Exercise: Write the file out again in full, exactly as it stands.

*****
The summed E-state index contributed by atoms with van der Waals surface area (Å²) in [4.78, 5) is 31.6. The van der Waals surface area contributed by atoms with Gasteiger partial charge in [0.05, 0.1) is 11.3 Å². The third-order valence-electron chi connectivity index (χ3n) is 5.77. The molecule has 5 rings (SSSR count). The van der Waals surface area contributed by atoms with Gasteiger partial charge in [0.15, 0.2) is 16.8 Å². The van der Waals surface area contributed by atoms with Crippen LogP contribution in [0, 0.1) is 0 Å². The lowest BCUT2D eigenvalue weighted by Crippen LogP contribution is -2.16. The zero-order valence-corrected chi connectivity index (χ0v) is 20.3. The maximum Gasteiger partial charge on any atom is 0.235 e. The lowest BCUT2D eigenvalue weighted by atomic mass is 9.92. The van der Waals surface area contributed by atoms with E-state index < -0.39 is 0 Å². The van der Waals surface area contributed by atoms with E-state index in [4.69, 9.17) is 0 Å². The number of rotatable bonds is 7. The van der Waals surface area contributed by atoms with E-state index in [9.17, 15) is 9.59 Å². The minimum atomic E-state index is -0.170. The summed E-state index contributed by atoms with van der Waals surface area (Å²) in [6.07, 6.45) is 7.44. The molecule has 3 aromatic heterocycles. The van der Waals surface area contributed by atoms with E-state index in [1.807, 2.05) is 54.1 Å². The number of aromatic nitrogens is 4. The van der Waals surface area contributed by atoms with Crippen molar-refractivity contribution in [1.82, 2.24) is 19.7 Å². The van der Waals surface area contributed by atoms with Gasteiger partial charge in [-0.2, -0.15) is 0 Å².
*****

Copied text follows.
The summed E-state index contributed by atoms with van der Waals surface area (Å²) in [4.78, 5) is 31.6. The van der Waals surface area contributed by atoms with Gasteiger partial charge in [0.05, 0.1) is 11.3 Å². The third-order valence-electron chi connectivity index (χ3n) is 5.77. The molecule has 5 rings (SSSR count). The van der Waals surface area contributed by atoms with Gasteiger partial charge in [0.15, 0.2) is 16.8 Å². The van der Waals surface area contributed by atoms with Crippen LogP contribution in [0, 0.1) is 0 Å². The lowest BCUT2D eigenvalue weighted by Crippen LogP contribution is -2.16. The zero-order valence-corrected chi connectivity index (χ0v) is 20.3. The maximum Gasteiger partial charge on any atom is 0.235 e. The lowest BCUT2D eigenvalue weighted by atomic mass is 9.92. The van der Waals surface area contributed by atoms with E-state index < -0.39 is 0 Å². The van der Waals surface area contributed by atoms with E-state index in [4.69, 9.17) is 0 Å². The number of rotatable bonds is 7. The van der Waals surface area contributed by atoms with E-state index in [9.17, 15) is 9.59 Å². The minimum atomic E-state index is -0.170. The summed E-state index contributed by atoms with van der Waals surface area (Å²) in [6.07, 6.45) is 7.44. The molecule has 3 aromatic heterocycles. The van der Waals surface area contributed by atoms with E-state index in [1.807, 2.05) is 54.1 Å². The number of aromatic nitrogens is 4. The van der Waals surface area contributed by atoms with Crippen molar-refractivity contribution in [1.82, 2.24) is 19.7 Å². The van der Waals surface area contributed by atoms with Gasteiger partial charge in [-0.2, -0.15) is 0 Å².